SrI: SrImathE SatakOpAya nama: SrImathE rAmAnujAya nama: SrImath varavaramunayE nama:
avināśi tu tad viddhi
yena sarvam idaṁ tatam
na kaścit kartum arhati
Know that that verily is indestructible by which all this is pervaded. No one can cause destruction to this ‘exhaustless.’1
Know that the ātmā-category is indestructible, i.e. that sentient category (or principle) by which all this insentient category (or inert matter) is permeated. The latter is quite distinct from the former. By reason of the pervasive nature of ātmā, it is exceedingly subtle2, and is incapable of perishment. Nothing which is of a different kind or of dissimilar nature from it (ātmā) is capable of destroying it (ātmā), for it (the other thing) is the pervaded, by (the pervading) ātmā, and is grosser than ātmā (which is subtle). Such things as weapons, water, fire, air etc., can as agents of destruction, enter into such things as are of the destructible kind, and cause disintegration thereof.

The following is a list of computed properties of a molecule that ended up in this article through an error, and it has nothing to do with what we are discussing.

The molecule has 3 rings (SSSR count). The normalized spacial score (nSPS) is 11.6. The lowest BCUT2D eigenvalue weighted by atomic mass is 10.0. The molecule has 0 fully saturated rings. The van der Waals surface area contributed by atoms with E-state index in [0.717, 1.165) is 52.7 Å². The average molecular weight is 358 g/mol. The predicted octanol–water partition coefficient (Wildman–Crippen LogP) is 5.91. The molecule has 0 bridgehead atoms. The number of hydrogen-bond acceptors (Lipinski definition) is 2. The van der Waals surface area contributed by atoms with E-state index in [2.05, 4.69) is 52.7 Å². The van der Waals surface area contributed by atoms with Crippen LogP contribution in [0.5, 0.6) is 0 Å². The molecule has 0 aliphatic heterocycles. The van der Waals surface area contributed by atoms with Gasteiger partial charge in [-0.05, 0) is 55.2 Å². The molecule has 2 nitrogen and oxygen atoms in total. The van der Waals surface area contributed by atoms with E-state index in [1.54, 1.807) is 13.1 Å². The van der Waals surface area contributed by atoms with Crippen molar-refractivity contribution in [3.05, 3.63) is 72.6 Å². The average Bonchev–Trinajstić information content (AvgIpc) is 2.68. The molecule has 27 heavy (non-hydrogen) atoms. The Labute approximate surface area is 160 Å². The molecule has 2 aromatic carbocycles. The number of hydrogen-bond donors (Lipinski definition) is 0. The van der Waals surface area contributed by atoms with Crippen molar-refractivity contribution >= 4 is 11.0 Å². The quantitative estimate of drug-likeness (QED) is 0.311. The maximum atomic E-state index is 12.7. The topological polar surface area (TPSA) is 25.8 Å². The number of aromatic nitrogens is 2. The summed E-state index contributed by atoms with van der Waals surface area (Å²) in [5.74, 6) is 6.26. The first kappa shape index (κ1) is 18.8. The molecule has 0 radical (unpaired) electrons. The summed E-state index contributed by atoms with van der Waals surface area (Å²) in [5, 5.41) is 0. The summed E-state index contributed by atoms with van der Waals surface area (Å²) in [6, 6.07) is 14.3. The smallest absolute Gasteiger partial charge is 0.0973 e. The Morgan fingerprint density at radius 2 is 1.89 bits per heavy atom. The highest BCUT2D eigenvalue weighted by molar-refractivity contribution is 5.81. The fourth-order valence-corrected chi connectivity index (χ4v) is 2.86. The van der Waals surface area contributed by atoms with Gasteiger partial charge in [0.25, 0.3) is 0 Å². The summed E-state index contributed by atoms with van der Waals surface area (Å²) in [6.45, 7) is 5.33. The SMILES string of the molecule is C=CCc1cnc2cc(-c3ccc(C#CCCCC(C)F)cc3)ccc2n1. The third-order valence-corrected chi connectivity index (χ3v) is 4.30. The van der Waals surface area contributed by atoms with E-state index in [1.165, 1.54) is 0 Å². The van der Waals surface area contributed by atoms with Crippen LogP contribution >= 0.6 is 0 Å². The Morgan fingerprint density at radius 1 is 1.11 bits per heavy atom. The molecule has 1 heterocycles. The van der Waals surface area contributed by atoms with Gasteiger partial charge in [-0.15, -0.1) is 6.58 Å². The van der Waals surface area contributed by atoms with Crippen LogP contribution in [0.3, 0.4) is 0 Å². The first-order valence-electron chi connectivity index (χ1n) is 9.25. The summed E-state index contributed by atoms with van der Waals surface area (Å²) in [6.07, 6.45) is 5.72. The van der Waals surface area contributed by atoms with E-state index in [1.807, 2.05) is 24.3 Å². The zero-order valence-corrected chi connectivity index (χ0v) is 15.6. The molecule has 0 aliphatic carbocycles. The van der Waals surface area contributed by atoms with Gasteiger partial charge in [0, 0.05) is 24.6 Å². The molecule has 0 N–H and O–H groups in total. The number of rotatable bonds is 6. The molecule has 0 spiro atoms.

The rationale of a club or a mallet etc., striking a thing and destroying it is thus given: (The mere contact of the club with the thing does not destroy, the mere force caused by wielding the club, without coming in contact with the thing cannot destroy. Therefore), the club when used with force and the thing is struck, what happens is that rapid vibration is produced in the air-particles, which, entering into the thing, produces molecular disruption3. Hence the ātmā-principle is indestructible.
The next verse tells us that perishability is the very nature of bodies:
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- Means that which cannot be expended, and therefore infinite. ↩
- The idea is the subtle always penetrates, the gross is penetrated. Light penetrates glass. Glass may get broken, but it never can destroy light. As glass is to light, so body is to ātmā. ↩
- We know of loud noises, like the thunder-clap, shattering glass panes. A loud noise is a sound, a sound is but a rapid commotion and agitation set up among the air-particles, which strike each other and produce the sound. ↩